“We thought they would be taller” The Americans Arrive in Northern Ireland, January 1942

I don’t normally write much about the War in Europe on my blog since it doesn’t fit well with my core interests.

But a story from the newspapers of January 28, 1942, caught my eye. The story was about the arrival of the US Army in Belfast Northern Ireland.

Debbie and I travelled to Northern Ireland when we were stationed in Scotland. Scotland is a relatively free part of Great Britain and we could travel freely anywhere we wanted without much fear or concern. But in 1991, Northern Ireland was still a fairly cautious place to be. The “troubles” as the Irish sometimes call them were in evidence still. Our visit included a short trip through Londonderry and British armed troops were patrolling the streets very openly. I got a firsthand look at an armored lorry as I waited for Debbie and her sister Judy outside of the shop where they were looking at local goods. I did not have anything identifying myself as an American Naval officer and I come from Scots Irish descent, so the young Tommy that pointed his machine gun directly at me from his open turret as he drove by probably assumed that I could be a bad guy. It was a bit nerve wracking.

 

But the story from January 28, 1942, was about a different kind of welcome for the Yanks.

After struggling nearly on their own since the fall of France, the appearance of the American Expeditionary Forces must have been a very welcome sight.

The war was going badly all over the world and British troops as well as American forces were fighting horrific battles against the Japanese in the far east. British troop were also being attacked in North Africa so there was a lot of strain on their combined forces.  January 26, 1942, brought the first bit of good news about the war, as reports came in that U.S. troops had run the German U-Boat gauntlet and arrived safely in Belfast Ireland. The first contingent of several thousand American troops were warmly greeted and the Ulster band played “Marching Through Georgia”.

Some of the women in the crowd remarked they thought Americans were taller – and a few of the more cynical muttered “over-paid, over-sexed and over here”.

Still, there were sighs of relief all around as the troops marched down the gangplank.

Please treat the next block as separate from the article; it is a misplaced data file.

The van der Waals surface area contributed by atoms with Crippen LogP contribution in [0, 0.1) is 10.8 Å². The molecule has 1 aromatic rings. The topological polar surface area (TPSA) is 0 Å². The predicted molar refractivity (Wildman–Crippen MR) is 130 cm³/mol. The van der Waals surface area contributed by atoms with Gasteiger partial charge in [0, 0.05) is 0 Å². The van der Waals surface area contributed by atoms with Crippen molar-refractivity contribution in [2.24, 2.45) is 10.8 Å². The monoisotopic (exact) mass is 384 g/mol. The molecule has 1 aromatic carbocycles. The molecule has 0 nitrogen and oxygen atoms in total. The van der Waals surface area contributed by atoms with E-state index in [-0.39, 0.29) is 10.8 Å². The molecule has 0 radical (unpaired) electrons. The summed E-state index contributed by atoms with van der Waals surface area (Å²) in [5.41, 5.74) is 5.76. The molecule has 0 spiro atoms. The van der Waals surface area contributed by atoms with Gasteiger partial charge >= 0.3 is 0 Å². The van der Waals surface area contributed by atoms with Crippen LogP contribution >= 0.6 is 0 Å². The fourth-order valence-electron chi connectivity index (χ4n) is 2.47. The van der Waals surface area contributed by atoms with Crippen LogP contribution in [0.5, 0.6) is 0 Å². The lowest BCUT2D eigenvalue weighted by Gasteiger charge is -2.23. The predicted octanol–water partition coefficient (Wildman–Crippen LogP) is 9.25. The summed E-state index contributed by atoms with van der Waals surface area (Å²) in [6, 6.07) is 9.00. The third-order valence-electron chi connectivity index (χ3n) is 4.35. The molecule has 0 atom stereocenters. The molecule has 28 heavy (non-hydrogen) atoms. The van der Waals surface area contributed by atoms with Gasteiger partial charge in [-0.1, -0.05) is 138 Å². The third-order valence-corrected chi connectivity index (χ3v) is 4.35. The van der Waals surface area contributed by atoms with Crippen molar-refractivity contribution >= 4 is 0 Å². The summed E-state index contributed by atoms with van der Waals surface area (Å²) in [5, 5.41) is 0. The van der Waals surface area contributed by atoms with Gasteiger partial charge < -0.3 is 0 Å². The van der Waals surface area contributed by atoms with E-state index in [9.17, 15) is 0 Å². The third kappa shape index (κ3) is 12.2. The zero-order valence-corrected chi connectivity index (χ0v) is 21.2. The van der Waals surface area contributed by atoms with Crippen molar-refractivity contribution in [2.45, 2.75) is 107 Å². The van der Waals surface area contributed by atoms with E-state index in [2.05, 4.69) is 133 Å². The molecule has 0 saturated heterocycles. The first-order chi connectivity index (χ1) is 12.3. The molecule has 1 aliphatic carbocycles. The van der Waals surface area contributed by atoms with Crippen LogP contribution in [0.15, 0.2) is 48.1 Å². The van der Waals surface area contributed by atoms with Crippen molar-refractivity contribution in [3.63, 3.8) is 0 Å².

The first US troops to officially arrive in the UK during the war landed in Belfast on the 26th of January to great fanfare. At first, they were just relieving British troops from garrison duties so they could be sent overseas, but in time over 300,000 US personnel would pass through Northern Ireland alone. It was an historic moment – considering that the US military has been stationed in the United Kingdom – and Europe – ever since. The designation European Theater of Operations (ETO) lasted until 1st July 1945.

https://wartimeni.com/article/us-army-arrives-northern-ireland/the-friendly-invasion-of-ulster/

But not everyone was pleased.

       

The leadership of Ireland was not happy to see a foreign army replacing the British in the northern counties. Eamon de Valera loudly protested that his government had not been consulted. Even in the US Congress, several prominent Republican members protested that this small contingent was being sent on a suicide mission. They also questioned why our boys were not being shipped to relieve the Philippines. After all, we had a direct interest in trying to fight off the Japanese forces that were about to overrun our furthest outpost in the Pacific.

But long before the first shot was fired or the first bomb was dropped, America was already committed to a Germany first strategy. In order for that plan to work, we needed to make sure Great Britain would be able to stand the constant attacks on their homeland. This small American commitment was just the first of a flood of men, materials, and arms that would eventually shift the tide against the Nazi movement. The continent would be liberated, and the War in the Pacific would just have to keep pace as best as it could until that front was settled.

I did see one article that talked about the Army nurses that accompanied the AEF to Ireland. One of the nurses was from McKeesport PA. I have done a cursory search about her in my normal reference materials and can find very little. So, if anyone knows anything about Army Nurse Frances Jackson from McKeesport, let me know. I would like to know more about what happened to her during the war that was just then unfolding.

On this January 28, 2022, the world and especially Europe is still dangerous.

The Old Soviet Union is trying to become relevant once more by threatening their former “allies” in the Ukraine.

American forces have been stationed in Europe for over seventy-five years and now it seems like many here in the states may be called upon to once more go and sort out the mess.

I wonder what kind of reception they will get this time around.

I wonder if we will ever truly have peace on earth at all. 

Mister Mac

 

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